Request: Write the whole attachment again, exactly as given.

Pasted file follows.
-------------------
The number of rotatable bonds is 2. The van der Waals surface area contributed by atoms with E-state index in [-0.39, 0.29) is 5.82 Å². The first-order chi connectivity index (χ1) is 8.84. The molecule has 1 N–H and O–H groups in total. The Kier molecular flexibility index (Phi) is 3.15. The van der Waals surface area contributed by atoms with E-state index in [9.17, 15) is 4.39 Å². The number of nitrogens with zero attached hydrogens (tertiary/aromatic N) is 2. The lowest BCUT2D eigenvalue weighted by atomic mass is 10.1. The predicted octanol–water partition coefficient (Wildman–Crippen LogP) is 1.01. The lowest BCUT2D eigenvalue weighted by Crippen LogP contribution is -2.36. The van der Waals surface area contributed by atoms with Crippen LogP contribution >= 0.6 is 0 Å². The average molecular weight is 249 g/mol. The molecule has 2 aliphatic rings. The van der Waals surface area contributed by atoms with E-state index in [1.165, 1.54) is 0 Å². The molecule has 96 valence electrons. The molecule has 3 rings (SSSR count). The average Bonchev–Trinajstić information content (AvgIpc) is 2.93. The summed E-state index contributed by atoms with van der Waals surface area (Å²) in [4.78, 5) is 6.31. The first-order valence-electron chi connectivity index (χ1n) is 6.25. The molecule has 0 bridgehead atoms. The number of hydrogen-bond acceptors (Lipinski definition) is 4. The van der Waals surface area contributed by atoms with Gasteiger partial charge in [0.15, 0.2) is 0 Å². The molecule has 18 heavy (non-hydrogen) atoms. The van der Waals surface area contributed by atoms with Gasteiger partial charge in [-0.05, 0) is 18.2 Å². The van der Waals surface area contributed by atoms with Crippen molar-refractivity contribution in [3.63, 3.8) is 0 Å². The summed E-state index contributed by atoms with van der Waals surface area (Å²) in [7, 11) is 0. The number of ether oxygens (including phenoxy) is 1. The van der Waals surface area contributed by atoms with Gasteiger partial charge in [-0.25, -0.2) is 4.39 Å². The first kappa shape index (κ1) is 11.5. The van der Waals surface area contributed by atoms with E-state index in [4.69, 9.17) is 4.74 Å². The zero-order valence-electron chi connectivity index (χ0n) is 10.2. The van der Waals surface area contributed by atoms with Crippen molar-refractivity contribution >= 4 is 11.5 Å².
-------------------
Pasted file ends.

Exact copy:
The number of rotatable bonds is 2. The van der Waals surface area contributed by atoms with E-state index in [-0.39, 0.29) is 5.82 Å². The first-order chi connectivity index (χ1) is 8.84. The molecule has 1 N–H and O–H groups in total. The Kier molecular flexibility index (Phi) is 3.15. The van der Waals surface area contributed by atoms with E-state index in [9.17, 15) is 4.39 Å². The number of nitrogens with zero attached hydrogens (tertiary/aromatic N) is 2. The lowest BCUT2D eigenvalue weighted by atomic mass is 10.1. The predicted octanol–water partition coefficient (Wildman–Crippen LogP) is 1.01. The lowest BCUT2D eigenvalue weighted by Crippen LogP contribution is -2.36. The van der Waals surface area contributed by atoms with Crippen LogP contribution >= 0.6 is 0 Å². The average molecular weight is 249 g/mol. The molecule has 2 aliphatic rings. The van der Waals surface area contributed by atoms with E-state index in [1.165, 1.54) is 0 Å². The molecule has 96 valence electrons. The molecule has 3 rings (SSSR count). The average Bonchev–Trinajstić information content (AvgIpc) is 2.93. The summed E-state index contributed by atoms with van der Waals surface area (Å²) in [4.78, 5) is 6.31. The first-order valence-electron chi connectivity index (χ1n) is 6.25. The molecule has 0 bridgehead atoms. The number of hydrogen-bond acceptors (Lipinski definition) is 4. The van der Waals surface area contributed by atoms with Gasteiger partial charge in [0.15, 0.2) is 0 Å². The molecule has 18 heavy (non-hydrogen) atoms. The van der Waals surface area contributed by atoms with Gasteiger partial charge in [-0.05, 0) is 18.2 Å². The van der Waals surface area contributed by atoms with Crippen molar-refractivity contribution in [3.63, 3.8) is 0 Å². The summed E-state index contributed by atoms with van der Waals surface area (Å²) in [7, 11) is 0. The number of ether oxygens (including phenoxy) is 1. The van der Waals surface area contributed by atoms with Gasteiger partial charge in [-0.25, -0.2) is 4.39 Å². The first kappa shape index (κ1) is 11.5. The van der Waals surface area contributed by atoms with E-state index in [4.69, 9.17) is 4.74 Å². The zero-order valence-electron chi connectivity index (χ0n) is 10.2. The van der Waals surface area contributed by atoms with Crippen molar-refractivity contribution >= 4 is 11.5 Å².